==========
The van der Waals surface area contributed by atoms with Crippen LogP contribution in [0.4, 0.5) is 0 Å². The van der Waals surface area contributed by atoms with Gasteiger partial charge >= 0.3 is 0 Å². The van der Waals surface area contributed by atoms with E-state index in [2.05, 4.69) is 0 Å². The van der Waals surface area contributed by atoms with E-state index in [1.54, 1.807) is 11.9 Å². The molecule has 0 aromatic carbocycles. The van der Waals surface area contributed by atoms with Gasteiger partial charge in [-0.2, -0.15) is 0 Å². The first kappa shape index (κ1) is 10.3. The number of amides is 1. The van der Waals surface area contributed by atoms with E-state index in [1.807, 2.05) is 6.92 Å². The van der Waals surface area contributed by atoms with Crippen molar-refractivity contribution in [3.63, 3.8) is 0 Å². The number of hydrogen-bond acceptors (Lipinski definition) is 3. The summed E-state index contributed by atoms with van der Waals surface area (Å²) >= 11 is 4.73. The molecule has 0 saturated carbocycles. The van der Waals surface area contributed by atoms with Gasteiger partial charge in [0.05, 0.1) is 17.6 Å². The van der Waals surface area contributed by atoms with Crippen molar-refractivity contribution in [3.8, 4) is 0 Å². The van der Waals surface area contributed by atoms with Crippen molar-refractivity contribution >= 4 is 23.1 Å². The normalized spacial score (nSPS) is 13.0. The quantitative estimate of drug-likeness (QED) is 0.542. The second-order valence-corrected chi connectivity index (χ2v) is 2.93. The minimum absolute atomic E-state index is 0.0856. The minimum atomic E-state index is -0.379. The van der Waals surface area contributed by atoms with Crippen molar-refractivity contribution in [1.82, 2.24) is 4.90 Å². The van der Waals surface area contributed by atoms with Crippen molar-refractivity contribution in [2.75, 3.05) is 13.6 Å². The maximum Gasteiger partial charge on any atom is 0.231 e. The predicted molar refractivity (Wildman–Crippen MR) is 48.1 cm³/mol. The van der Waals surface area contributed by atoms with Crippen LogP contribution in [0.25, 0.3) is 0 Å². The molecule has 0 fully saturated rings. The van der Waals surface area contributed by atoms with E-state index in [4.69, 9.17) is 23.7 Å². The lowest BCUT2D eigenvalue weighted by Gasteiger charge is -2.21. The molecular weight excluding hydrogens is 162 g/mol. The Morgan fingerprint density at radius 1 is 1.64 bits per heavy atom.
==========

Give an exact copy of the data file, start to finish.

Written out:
The van der Waals surface area contributed by atoms with Crippen LogP contribution in [0.4, 0.5) is 0 Å². The van der Waals surface area contributed by atoms with Gasteiger partial charge >= 0.3 is 0 Å². The van der Waals surface area contributed by atoms with E-state index in [2.05, 4.69) is 0 Å². The van der Waals surface area contributed by atoms with E-state index in [1.54, 1.807) is 11.9 Å². The molecule has 0 aromatic carbocycles. The van der Waals surface area contributed by atoms with Gasteiger partial charge in [-0.2, -0.15) is 0 Å². The first kappa shape index (κ1) is 10.3. The number of amides is 1. The van der Waals surface area contributed by atoms with E-state index in [1.807, 2.05) is 6.92 Å². The van der Waals surface area contributed by atoms with Crippen molar-refractivity contribution in [3.63, 3.8) is 0 Å². The number of hydrogen-bond acceptors (Lipinski definition) is 3. The summed E-state index contributed by atoms with van der Waals surface area (Å²) >= 11 is 4.73. The molecule has 0 saturated carbocycles. The van der Waals surface area contributed by atoms with Gasteiger partial charge in [0.05, 0.1) is 17.6 Å². The van der Waals surface area contributed by atoms with Crippen molar-refractivity contribution in [3.8, 4) is 0 Å². The van der Waals surface area contributed by atoms with Crippen molar-refractivity contribution >= 4 is 23.1 Å². The normalized spacial score (nSPS) is 13.0. The quantitative estimate of drug-likeness (QED) is 0.542. The second-order valence-corrected chi connectivity index (χ2v) is 2.93. The minimum absolute atomic E-state index is 0.0856. The minimum atomic E-state index is -0.379. The van der Waals surface area contributed by atoms with Crippen molar-refractivity contribution in [1.82, 2.24) is 4.90 Å². The van der Waals surface area contributed by atoms with Crippen molar-refractivity contribution in [2.75, 3.05) is 13.6 Å². The maximum Gasteiger partial charge on any atom is 0.231 e. The predicted molar refractivity (Wildman–Crippen MR) is 48.1 cm³/mol. The van der Waals surface area contributed by atoms with Crippen LogP contribution in [0.25, 0.3) is 0 Å². The molecule has 0 fully saturated rings. The van der Waals surface area contributed by atoms with E-state index in [4.69, 9.17) is 23.7 Å². The lowest BCUT2D eigenvalue weighted by Gasteiger charge is -2.21. The molecular weight excluding hydrogens is 162 g/mol. The Morgan fingerprint density at radius 1 is 1.64 bits per heavy atom.